This was all meant to be a grand experiment.
I needed to write more, so I bought blogspace thinking that if I were paying for it I'd feel obligated to actually fill it with words, and fill it with words I did. For a time.
Meant to be a meditation on Asian American Los Angeles from the perspective of a busy Asian American Angeleno such as myself, inevitably my involvement in "the community" took up enough time that maintaining the blog became almost impossible.
At least, that's the excuse I give. In reality, I was finding it hard to mine words to fill this blog with.
On a national, local, and personal scale, this has been an incomprehensibly hard twelve months. Over the course of the past year, the city, the country, and the world have continued to change at an increasingly overwhelming rate. Normally I try to grasp at the heart of an issue, a happening, or the revolution of the cosmos as they happen but in the part six months it's been tough to find a handle. I have four or five draft posts in my queue that I never published because I didn't feel they fully communicated my headspace.
Even this post may sit in limbo for a few weeks.
In reality it was hard to continue writing about closing Little Tokyo businesses, the continued murders of Black folks, the strange position of Asian America right now in relation to the mainstream discussion of race, or even (cause it's really the topic of the moment) the state of our political system and a certain toupee we may end up with as POTUS.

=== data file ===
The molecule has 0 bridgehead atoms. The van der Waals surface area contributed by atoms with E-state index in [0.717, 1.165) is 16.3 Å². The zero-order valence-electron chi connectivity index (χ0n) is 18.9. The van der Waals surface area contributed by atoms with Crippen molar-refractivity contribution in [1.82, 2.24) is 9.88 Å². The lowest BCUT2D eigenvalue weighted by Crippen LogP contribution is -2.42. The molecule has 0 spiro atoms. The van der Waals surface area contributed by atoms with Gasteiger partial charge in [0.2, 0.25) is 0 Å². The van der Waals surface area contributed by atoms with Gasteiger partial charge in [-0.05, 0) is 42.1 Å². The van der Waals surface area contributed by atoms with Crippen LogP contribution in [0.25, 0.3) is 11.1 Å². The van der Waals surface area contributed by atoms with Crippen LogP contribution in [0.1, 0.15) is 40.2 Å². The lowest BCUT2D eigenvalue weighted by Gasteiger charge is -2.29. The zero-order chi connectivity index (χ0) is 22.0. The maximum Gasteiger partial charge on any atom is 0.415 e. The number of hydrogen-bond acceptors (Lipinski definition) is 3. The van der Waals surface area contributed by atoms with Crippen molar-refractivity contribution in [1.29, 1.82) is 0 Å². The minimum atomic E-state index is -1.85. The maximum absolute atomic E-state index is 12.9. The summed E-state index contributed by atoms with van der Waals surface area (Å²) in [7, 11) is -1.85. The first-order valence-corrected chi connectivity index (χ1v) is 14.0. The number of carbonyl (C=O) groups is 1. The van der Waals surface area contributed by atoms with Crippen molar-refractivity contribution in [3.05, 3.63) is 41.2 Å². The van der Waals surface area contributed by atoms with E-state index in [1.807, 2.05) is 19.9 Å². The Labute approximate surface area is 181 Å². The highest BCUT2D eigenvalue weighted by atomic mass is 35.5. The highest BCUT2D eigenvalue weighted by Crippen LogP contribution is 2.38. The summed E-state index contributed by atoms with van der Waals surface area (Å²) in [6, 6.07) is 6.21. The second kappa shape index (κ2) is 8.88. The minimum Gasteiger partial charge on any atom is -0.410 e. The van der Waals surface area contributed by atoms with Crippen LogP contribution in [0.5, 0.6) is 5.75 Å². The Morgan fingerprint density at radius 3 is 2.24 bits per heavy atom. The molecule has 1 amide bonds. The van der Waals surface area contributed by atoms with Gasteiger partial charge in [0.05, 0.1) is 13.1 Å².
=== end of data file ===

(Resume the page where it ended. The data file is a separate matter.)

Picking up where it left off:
So I stepped back, mostly out of fear and uncertainty. As I saw people sharing my posts or happily had conversations about my writing, I started to wonder if I was really fit to be putting thoughts out into the world when there was already so much being written. Why add my voice to the overwhelming cloud of thoughtpieces that already clog Facebook feeds everywhere?
We live in a world that continues to lament social media's impact on how we connect with each other's humanity while simultaneously feeding into a culture of reaction and further reaction to reaction. In a year where there has been so much to react to and a cycling tornado of this reaction without conversation, I calmly slowed my keyboard and stepped away from my devices. My voice, I understood, was not needed.
I was watching the Oscars a couple weeks back. Hanging at my parents' place and lazily checking Twitter on my phone, my curiousity piqued as I clicked through to the hashtag #NotYourMule, sparked partially by Chris Rock's failure to address the background and intent of #OscarsSoWhite and partially by an Asian American Twitter user who asked where the Asian American equivalent of #OscarsSoWhite was. A number of Black tweeters were quick to respond that a) #OscarsSoWhite was meant to include non-Black POC and b) even though they do it generally, why was it their duty as Black women to do everyone's liberation work? Agreed.